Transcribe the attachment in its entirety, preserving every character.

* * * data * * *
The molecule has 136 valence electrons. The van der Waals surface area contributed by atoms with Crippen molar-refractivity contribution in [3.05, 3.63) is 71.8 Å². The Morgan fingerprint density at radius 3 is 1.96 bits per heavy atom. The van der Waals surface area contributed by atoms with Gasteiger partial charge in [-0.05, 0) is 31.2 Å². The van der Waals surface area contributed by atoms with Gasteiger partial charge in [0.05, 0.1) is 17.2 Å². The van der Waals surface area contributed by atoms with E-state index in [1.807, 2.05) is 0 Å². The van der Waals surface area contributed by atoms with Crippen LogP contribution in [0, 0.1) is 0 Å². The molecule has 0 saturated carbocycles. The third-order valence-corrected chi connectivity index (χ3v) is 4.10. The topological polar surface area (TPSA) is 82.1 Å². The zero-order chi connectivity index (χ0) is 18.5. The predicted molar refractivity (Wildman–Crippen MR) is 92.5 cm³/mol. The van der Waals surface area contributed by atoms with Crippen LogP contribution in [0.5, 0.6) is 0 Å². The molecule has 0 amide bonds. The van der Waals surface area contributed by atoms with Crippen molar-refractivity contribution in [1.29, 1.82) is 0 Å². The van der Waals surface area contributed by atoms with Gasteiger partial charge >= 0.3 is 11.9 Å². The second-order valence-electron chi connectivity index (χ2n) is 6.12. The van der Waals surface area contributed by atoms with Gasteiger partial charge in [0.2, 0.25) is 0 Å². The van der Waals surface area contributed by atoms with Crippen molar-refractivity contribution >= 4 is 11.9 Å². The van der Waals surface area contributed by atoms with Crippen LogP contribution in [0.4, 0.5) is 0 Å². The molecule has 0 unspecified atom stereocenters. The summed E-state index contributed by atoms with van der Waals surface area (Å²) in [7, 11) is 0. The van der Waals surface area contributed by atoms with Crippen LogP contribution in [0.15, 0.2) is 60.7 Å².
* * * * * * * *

The molecule has 136 valence electrons. The van der Waals surface area contributed by atoms with Crippen molar-refractivity contribution in [3.05, 3.63) is 71.8 Å². The Morgan fingerprint density at radius 3 is 1.96 bits per heavy atom. The van der Waals surface area contributed by atoms with Gasteiger partial charge in [-0.05, 0) is 31.2 Å². The van der Waals surface area contributed by atoms with Gasteiger partial charge in [0.05, 0.1) is 17.2 Å². The van der Waals surface area contributed by atoms with E-state index in [1.807, 2.05) is 0 Å². The van der Waals surface area contributed by atoms with Crippen LogP contribution in [0, 0.1) is 0 Å². The molecule has 0 saturated carbocycles. The third-order valence-corrected chi connectivity index (χ3v) is 4.10. The topological polar surface area (TPSA) is 82.1 Å². The zero-order chi connectivity index (χ0) is 18.5. The predicted molar refractivity (Wildman–Crippen MR) is 92.5 cm³/mol. The van der Waals surface area contributed by atoms with Crippen LogP contribution in [0.5, 0.6) is 0 Å². The molecule has 0 amide bonds. The van der Waals surface area contributed by atoms with Crippen molar-refractivity contribution in [1.29, 1.82) is 0 Å². The van der Waals surface area contributed by atoms with Gasteiger partial charge >= 0.3 is 11.9 Å². The second-order valence-electron chi connectivity index (χ2n) is 6.12. The van der Waals surface area contributed by atoms with Gasteiger partial charge in [0.2, 0.25) is 0 Å². The van der Waals surface area contributed by atoms with Crippen molar-refractivity contribution >= 4 is 11.9 Å². The van der Waals surface area contributed by atoms with Crippen LogP contribution in [0.4, 0.5) is 0 Å². The molecule has 0 unspecified atom stereocenters. The summed E-state index contributed by atoms with van der Waals surface area (Å²) in [7, 11) is 0. The van der Waals surface area contributed by atoms with Crippen LogP contribution in [0.15, 0.2) is 60.7 Å².